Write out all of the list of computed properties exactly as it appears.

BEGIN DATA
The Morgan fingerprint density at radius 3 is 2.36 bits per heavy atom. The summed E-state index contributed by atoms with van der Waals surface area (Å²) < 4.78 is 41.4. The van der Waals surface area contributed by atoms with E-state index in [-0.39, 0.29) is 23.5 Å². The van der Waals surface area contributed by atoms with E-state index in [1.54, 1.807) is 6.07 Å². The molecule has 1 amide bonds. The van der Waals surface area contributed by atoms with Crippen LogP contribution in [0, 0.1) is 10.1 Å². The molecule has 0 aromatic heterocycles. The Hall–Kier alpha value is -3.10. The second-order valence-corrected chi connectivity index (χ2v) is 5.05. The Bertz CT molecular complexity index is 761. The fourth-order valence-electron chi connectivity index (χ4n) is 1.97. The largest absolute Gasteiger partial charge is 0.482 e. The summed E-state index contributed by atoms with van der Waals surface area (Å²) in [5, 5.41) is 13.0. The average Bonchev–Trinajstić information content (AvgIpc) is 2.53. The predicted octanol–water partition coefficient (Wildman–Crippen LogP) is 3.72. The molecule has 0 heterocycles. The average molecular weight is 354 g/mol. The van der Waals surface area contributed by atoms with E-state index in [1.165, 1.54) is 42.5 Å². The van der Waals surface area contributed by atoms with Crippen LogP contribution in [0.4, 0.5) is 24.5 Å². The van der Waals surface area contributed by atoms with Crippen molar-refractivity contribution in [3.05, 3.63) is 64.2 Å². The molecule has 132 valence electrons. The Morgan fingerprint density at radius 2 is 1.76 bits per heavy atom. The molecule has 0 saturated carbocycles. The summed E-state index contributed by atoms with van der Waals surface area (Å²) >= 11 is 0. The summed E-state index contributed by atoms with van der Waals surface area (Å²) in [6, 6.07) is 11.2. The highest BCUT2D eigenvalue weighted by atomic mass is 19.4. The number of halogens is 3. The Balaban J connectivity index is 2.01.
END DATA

The Morgan fingerprint density at radius 3 is 2.36 bits per heavy atom. The summed E-state index contributed by atoms with van der Waals surface area (Å²) < 4.78 is 41.4. The van der Waals surface area contributed by atoms with E-state index in [-0.39, 0.29) is 23.5 Å². The van der Waals surface area contributed by atoms with E-state index in [1.54, 1.807) is 6.07 Å². The molecule has 1 amide bonds. The van der Waals surface area contributed by atoms with Crippen LogP contribution in [0, 0.1) is 10.1 Å². The molecule has 0 aromatic heterocycles. The Hall–Kier alpha value is -3.10. The second-order valence-corrected chi connectivity index (χ2v) is 5.05. The Bertz CT molecular complexity index is 761. The fourth-order valence-electron chi connectivity index (χ4n) is 1.97. The largest absolute Gasteiger partial charge is 0.482 e. The summed E-state index contributed by atoms with van der Waals surface area (Å²) in [5, 5.41) is 13.0. The average Bonchev–Trinajstić information content (AvgIpc) is 2.53. The predicted octanol–water partition coefficient (Wildman–Crippen LogP) is 3.72. The molecule has 0 heterocycles. The average molecular weight is 354 g/mol. The van der Waals surface area contributed by atoms with E-state index in [1.165, 1.54) is 42.5 Å². The van der Waals surface area contributed by atoms with Crippen LogP contribution in [0.4, 0.5) is 24.5 Å². The van der Waals surface area contributed by atoms with Crippen molar-refractivity contribution in [3.05, 3.63) is 64.2 Å². The molecule has 132 valence electrons. The Morgan fingerprint density at radius 2 is 1.76 bits per heavy atom. The molecule has 0 saturated carbocycles. The summed E-state index contributed by atoms with van der Waals surface area (Å²) >= 11 is 0. The summed E-state index contributed by atoms with van der Waals surface area (Å²) in [6, 6.07) is 11.2. The highest BCUT2D eigenvalue weighted by atomic mass is 19.4. The number of halogens is 3. The Balaban J connectivity index is 2.01.